3. Credit Card Debt Must Go, but Keep the Cards
Credit cards, when paid off every month, can help establish credit history, bolster a credit score, and deliver valuable rewards. When not used properly, credit card debt is often the costliest expense in our portfolios and certainly the most damaging kind of debt for a credit score. If your cards carry a balance, take these steps:
- Call every credit card company you use and negotiate a way to pay down your debt as fast as possible and in a manageable way. They will work with you if you open up the conversation.
- Part of your credit score comes from examining the amount of credit you have access to and the amount you use. The greater that ratio (you have access to credit and choose not to use it), the more discipline and responsibility you demonstrate. The best way to destroy this ratio is to cancel your credit cards. Don't do it. Work on paying them off and then put them in a drawer for safekeeping.
- Don't add new charges to a credit card until it's paid off, and then limit the charges you incur going forward.
Next Debt Steps
Examine the rest of your debts and make a chart with the following information:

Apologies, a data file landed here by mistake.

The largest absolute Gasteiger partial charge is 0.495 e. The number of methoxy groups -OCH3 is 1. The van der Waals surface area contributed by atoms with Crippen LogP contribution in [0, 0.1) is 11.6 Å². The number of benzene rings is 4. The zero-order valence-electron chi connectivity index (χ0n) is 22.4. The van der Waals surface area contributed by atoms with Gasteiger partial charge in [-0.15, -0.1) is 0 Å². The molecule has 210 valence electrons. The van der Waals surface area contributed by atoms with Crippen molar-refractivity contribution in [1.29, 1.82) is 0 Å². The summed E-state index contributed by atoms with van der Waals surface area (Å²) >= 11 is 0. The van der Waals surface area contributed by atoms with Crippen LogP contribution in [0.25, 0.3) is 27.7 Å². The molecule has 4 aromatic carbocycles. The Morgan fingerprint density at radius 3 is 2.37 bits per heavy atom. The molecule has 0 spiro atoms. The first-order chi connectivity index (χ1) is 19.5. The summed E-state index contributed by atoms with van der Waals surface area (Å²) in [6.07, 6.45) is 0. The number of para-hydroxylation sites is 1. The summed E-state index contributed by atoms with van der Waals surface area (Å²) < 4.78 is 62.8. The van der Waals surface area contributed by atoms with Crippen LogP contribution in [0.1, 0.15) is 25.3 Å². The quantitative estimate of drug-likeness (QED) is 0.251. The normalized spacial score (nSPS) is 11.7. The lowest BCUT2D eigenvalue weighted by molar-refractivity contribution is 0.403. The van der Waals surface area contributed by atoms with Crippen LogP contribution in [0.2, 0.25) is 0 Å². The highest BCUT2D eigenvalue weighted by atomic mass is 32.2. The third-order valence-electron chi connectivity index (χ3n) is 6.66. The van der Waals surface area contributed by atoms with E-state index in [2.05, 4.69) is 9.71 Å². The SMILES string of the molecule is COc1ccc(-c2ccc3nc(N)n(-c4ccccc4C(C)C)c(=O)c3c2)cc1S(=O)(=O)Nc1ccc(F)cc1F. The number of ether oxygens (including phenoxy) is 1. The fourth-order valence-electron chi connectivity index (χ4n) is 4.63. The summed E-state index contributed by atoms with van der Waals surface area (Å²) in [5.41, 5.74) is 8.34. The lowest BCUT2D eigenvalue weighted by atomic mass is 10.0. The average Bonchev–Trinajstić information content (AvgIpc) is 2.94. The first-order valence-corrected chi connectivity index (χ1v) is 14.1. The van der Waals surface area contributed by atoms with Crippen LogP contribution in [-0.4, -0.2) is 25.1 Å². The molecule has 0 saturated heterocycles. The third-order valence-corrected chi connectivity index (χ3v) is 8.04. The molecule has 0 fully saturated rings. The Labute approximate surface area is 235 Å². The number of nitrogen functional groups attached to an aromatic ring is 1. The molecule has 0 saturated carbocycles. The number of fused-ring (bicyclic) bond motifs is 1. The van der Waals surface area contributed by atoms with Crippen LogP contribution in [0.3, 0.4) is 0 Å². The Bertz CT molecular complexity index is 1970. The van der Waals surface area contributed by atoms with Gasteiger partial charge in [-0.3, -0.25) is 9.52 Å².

- Principal remaining and monthly minimum payment;
- Interest rate and the percent of your monthly payment that goes to interest and not principal;
- Whether or not your interest payments can be deducted from your taxes.
If you have trouble finding any of this information, just call your lender and ask for it.
When you pay any amount above the monthly minimum payment, that extra money goes directly to principal and that helps you pay down the whole loan faster. If you have extra funds remaining after you've set aside emergency fund money, contributed to retirement to get your employer match, and paid off your credit card debt, then make some extra contributions above the minimum to pay down your other debts in the following order:
- Debts that carry interest payments that can't be deducted from taxes (i.e., car loans). Mortgage debt and education debt can be deducted from your taxes and carrying that debt allows you to use cash more effectively.
- Debts that have the highest interest rates.
4. Now, Let's Have Some Fun
If you've gotten this far, congratulations! You've set yourself up in a very financially stable position and now it's time to enjoy some of your savings with an additional account. This savings account is for things you want to do — go on vacation, take a class, or redecorate your home. This is money you use to reward yourself for a life well-lived. (See also: 21 Frugal Ways to Reward Yourself)
Personal finance can be, and should be, fun. You're taking responsibility and establishing your independence. You're creating a life that's stable and secure. This is an incredible path with an end goal that you can and will accomplish. Keep track of your progress and celebrate your successes along the way. It's a marathon, not a sprint. Enjoy the journey.
How do you balance the conflicting demands on your income? Does your list of priorities differ from this one?